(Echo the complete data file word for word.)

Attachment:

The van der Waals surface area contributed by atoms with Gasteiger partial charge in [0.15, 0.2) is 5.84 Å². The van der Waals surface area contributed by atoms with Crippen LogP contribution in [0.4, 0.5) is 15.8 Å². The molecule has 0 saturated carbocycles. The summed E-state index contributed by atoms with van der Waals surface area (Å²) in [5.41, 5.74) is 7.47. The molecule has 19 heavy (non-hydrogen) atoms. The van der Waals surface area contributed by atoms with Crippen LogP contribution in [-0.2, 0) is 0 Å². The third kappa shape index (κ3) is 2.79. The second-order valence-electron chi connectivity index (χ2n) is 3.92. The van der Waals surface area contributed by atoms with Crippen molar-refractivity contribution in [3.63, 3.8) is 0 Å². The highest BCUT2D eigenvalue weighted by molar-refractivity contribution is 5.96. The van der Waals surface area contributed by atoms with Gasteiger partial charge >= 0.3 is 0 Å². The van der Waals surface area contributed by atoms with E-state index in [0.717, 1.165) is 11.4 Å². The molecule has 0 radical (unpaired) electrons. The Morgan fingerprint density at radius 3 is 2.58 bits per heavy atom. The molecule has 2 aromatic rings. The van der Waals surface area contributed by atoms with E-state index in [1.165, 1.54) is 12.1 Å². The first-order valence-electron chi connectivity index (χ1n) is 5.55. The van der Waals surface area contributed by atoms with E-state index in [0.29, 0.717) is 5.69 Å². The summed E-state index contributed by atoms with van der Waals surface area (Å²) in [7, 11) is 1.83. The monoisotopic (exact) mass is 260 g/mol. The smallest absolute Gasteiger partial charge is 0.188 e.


The van der Waals surface area contributed by atoms with Gasteiger partial charge in [0.15, 0.2) is 5.84 Å². The van der Waals surface area contributed by atoms with Crippen LogP contribution in [0.4, 0.5) is 15.8 Å². The molecule has 0 saturated carbocycles. The summed E-state index contributed by atoms with van der Waals surface area (Å²) in [5.41, 5.74) is 7.47. The molecule has 19 heavy (non-hydrogen) atoms. The van der Waals surface area contributed by atoms with Crippen LogP contribution in [-0.2, 0) is 0 Å². The third kappa shape index (κ3) is 2.79. The second-order valence-electron chi connectivity index (χ2n) is 3.92. The van der Waals surface area contributed by atoms with Crippen molar-refractivity contribution in [3.63, 3.8) is 0 Å². The highest BCUT2D eigenvalue weighted by molar-refractivity contribution is 5.96. The van der Waals surface area contributed by atoms with Gasteiger partial charge >= 0.3 is 0 Å². The van der Waals surface area contributed by atoms with E-state index in [0.717, 1.165) is 11.4 Å². The molecule has 0 radical (unpaired) electrons. The Morgan fingerprint density at radius 3 is 2.58 bits per heavy atom. The molecule has 2 aromatic rings. The van der Waals surface area contributed by atoms with E-state index in [1.165, 1.54) is 12.1 Å². The first-order valence-electron chi connectivity index (χ1n) is 5.55. The van der Waals surface area contributed by atoms with E-state index in [0.29, 0.717) is 5.69 Å². The summed E-state index contributed by atoms with van der Waals surface area (Å²) in [7, 11) is 1.83. The monoisotopic (exact) mass is 260 g/mol. The smallest absolute Gasteiger partial charge is 0.188 e.